Examining religion and public life
A Legal Approach to Questions about Religious Diversity
Nathan C. Walker
Academic legal research and the associated method of legal analysis can significantly enhance the study of religion. Scholars of American religions cite legal cases but often do not apply the necessary legal methods to ground their claims. For instance, when approaching questions about religious diversity, scholars may inadvertently work from an inaccurate legal definition of religion. In U.S. Constitutional law, the legal definition of religion has meant different things at different points in history and remains a highly contested term. These contradictory definitions reflect society’s struggle with religious diversity, defining who is, and who is not, protected by American law. The following chapter summarizes the evolving legal definitions of religion, surveys some central legal questions regarding American religions, and introduces a five-step legal methodology for scholars of religion to apply to questions of religious diversity. The purpose is for scholars of religion to demonstrate a sophisticated level of legal literacy to more effectively assist the courts in achieving religious literacy.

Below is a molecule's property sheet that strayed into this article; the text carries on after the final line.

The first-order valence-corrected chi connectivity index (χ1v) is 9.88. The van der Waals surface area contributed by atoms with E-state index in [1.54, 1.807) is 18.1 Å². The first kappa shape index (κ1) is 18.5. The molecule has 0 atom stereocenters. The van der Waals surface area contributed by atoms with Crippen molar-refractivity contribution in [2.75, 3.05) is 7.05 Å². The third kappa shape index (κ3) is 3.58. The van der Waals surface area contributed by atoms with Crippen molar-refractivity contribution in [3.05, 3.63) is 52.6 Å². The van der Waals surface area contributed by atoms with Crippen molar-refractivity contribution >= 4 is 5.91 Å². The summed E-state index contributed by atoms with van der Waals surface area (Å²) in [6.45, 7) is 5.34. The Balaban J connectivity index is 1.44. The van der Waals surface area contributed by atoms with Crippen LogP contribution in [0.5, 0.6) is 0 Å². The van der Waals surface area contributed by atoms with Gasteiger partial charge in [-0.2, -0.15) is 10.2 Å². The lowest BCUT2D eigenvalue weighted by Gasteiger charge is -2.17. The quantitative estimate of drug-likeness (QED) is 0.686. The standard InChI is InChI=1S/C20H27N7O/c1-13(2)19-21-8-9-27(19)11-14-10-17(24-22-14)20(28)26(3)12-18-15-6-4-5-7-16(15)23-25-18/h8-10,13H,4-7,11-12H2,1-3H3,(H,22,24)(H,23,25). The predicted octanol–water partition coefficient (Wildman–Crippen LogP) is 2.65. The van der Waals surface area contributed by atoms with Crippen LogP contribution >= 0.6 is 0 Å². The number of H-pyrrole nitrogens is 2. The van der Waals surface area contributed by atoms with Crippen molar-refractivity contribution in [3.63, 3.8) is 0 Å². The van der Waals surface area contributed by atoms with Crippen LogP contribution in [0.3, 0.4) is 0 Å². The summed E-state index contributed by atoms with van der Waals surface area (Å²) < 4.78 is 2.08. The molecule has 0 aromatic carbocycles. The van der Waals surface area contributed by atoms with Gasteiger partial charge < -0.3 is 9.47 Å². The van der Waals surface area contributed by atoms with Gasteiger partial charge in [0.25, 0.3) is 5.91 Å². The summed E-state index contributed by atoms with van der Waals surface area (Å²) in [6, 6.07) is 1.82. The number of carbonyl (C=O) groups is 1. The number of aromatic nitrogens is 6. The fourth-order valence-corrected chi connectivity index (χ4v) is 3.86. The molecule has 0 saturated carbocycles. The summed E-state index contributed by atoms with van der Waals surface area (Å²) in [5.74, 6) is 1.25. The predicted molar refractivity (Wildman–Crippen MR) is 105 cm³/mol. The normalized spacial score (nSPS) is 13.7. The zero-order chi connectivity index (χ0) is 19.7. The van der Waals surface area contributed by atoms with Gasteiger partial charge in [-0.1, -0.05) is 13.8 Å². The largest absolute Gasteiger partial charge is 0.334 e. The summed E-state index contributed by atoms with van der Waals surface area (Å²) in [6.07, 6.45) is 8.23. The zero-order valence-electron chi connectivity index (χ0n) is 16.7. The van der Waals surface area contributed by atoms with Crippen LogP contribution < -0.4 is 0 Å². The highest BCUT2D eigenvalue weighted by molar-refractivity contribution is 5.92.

religious diversity, religion, law, legal analysis, American law, U.S. Constitution
Nathan C. Walker (2014) “A Legal Approach to Questions about Religious Diversity” in Chad Meister, ed. The Oxford Handbook of Religious Diversity, Oxford Handbooks Online. New York: Oxford University Press.